A: I think India is making great efforts, and China has taken positive note of India’s non-proliferation efforts. So have other countries like Pakistan, though to a different degree. So we see India’s case as a close friend and near neighbour.

Q: Pakistan is a known proliferator of illicit nuclear trade including to Iran Libya North Korea. Don’t you think it is unfair to consider India and Pakistan in the same category?

A: They are in the same category of non-NPT state parties. This is based on the fact they haven’t signed the non proliferation treaty. This is a fact of life and no one can deny it. {What he is saying is that proliferation or being scrupulous deosn't matter, only arbitrary 'categorization'.

Q: Do you think China’s stand at the NSG will affect bilateral ties with India? Is that not a concern?

A: China has tried to positively support the discussion that may eventually lead to India’s membership at the NSG at some stage. I think not only China but dozens of countries share China’s view that we need to discuss how we can go forward, how can we deal with non-NPT states as a whole. In the first place, a decision needs to be taken within the group, and then we can come to India’s case.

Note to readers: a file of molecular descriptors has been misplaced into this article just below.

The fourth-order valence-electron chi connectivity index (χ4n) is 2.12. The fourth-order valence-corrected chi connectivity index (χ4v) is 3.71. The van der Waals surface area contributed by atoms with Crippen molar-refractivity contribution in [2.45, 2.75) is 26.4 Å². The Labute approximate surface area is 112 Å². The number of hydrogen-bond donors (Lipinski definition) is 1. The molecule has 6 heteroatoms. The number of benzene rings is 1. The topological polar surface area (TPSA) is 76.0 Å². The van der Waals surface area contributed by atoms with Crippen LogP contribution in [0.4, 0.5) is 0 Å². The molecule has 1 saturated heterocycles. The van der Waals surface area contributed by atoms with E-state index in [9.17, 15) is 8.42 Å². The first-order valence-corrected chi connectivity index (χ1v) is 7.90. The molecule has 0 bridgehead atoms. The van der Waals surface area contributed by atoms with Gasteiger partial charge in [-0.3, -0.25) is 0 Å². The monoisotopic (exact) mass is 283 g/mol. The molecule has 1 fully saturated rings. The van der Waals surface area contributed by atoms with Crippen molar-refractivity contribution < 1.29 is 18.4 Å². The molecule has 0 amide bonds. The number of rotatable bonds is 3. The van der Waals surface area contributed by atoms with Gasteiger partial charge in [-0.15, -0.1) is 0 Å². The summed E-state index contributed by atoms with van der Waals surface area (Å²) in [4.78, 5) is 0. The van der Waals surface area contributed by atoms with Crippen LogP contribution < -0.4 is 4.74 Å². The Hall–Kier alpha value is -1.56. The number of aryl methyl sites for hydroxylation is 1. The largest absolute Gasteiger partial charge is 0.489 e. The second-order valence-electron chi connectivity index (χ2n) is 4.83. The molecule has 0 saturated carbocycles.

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Re: Tracking India's Admission into International Groups

Postby SSridhar » 24 Jun 2016 17:32

This NPT is the cornerstone of NSG is just a convenient handle being used by China. Most NSG member nations have cheated on the provisions of NPT & NSG itself.

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Re: Tracking India's Admission into International Groups

Postby Screambowl » 24 Jun 2016 17:36

In 2015, exports to India increased by 6.6% compared to last year, while imports fell by around 10%. Switzerland is one of the ten largest investors in India. According to the Swiss National Bank, Swiss direct investment in India amounted to CHF 4.5 billion at the end of 2014.


this can be reduced and can be given to some other contender. EU will be desperate in need of business deals after BrExit.